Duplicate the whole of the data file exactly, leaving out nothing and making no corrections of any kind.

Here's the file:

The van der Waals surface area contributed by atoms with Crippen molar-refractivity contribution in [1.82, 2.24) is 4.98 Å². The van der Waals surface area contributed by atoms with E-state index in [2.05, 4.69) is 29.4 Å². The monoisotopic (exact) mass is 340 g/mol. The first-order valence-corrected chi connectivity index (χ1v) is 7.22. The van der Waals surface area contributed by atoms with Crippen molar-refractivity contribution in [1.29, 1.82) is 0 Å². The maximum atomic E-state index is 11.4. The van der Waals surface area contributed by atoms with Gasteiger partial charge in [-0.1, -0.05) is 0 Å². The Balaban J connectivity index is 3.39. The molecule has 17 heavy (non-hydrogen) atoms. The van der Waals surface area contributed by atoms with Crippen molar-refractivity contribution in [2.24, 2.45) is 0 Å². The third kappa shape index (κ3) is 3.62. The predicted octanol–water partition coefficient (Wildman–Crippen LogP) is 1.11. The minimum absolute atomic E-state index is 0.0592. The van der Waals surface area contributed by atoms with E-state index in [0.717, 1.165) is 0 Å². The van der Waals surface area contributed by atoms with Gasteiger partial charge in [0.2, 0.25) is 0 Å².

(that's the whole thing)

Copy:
The van der Waals surface area contributed by atoms with Crippen molar-refractivity contribution in [1.82, 2.24) is 4.98 Å². The van der Waals surface area contributed by atoms with E-state index in [2.05, 4.69) is 29.4 Å². The monoisotopic (exact) mass is 340 g/mol. The first-order valence-corrected chi connectivity index (χ1v) is 7.22. The van der Waals surface area contributed by atoms with Crippen molar-refractivity contribution in [1.29, 1.82) is 0 Å². The maximum atomic E-state index is 11.4. The van der Waals surface area contributed by atoms with Gasteiger partial charge in [-0.1, -0.05) is 0 Å². The Balaban J connectivity index is 3.39. The molecule has 17 heavy (non-hydrogen) atoms. The van der Waals surface area contributed by atoms with Crippen molar-refractivity contribution in [2.24, 2.45) is 0 Å². The third kappa shape index (κ3) is 3.62. The predicted octanol–water partition coefficient (Wildman–Crippen LogP) is 1.11. The minimum absolute atomic E-state index is 0.0592. The van der Waals surface area contributed by atoms with E-state index in [0.717, 1.165) is 0 Å². The van der Waals surface area contributed by atoms with Gasteiger partial charge in [0.2, 0.25) is 0 Å².